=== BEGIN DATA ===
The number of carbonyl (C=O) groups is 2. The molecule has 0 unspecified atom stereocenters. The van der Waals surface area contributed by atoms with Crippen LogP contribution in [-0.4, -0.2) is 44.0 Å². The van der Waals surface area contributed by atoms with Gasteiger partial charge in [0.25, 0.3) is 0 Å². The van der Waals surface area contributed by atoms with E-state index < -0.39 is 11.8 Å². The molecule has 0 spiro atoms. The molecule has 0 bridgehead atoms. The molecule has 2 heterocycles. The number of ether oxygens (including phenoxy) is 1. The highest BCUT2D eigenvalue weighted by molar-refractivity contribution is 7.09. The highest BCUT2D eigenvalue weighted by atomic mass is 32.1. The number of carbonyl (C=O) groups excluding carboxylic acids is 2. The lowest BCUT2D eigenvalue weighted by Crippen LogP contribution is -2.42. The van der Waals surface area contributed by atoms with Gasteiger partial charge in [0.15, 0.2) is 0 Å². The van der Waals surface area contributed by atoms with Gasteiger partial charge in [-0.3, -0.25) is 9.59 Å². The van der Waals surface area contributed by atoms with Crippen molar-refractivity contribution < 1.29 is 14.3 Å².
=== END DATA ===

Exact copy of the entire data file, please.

The number of carbonyl (C=O) groups is 2. The molecule has 0 unspecified atom stereocenters. The van der Waals surface area contributed by atoms with Crippen LogP contribution in [-0.4, -0.2) is 44.0 Å². The van der Waals surface area contributed by atoms with Gasteiger partial charge in [0.25, 0.3) is 0 Å². The van der Waals surface area contributed by atoms with E-state index < -0.39 is 11.8 Å². The molecule has 0 spiro atoms. The molecule has 0 bridgehead atoms. The molecule has 2 heterocycles. The number of ether oxygens (including phenoxy) is 1. The highest BCUT2D eigenvalue weighted by molar-refractivity contribution is 7.09. The highest BCUT2D eigenvalue weighted by atomic mass is 32.1. The number of carbonyl (C=O) groups excluding carboxylic acids is 2. The lowest BCUT2D eigenvalue weighted by Crippen LogP contribution is -2.42. The van der Waals surface area contributed by atoms with Gasteiger partial charge in [0.15, 0.2) is 0 Å². The van der Waals surface area contributed by atoms with Gasteiger partial charge in [-0.3, -0.25) is 9.59 Å². The van der Waals surface area contributed by atoms with Crippen molar-refractivity contribution < 1.29 is 14.3 Å².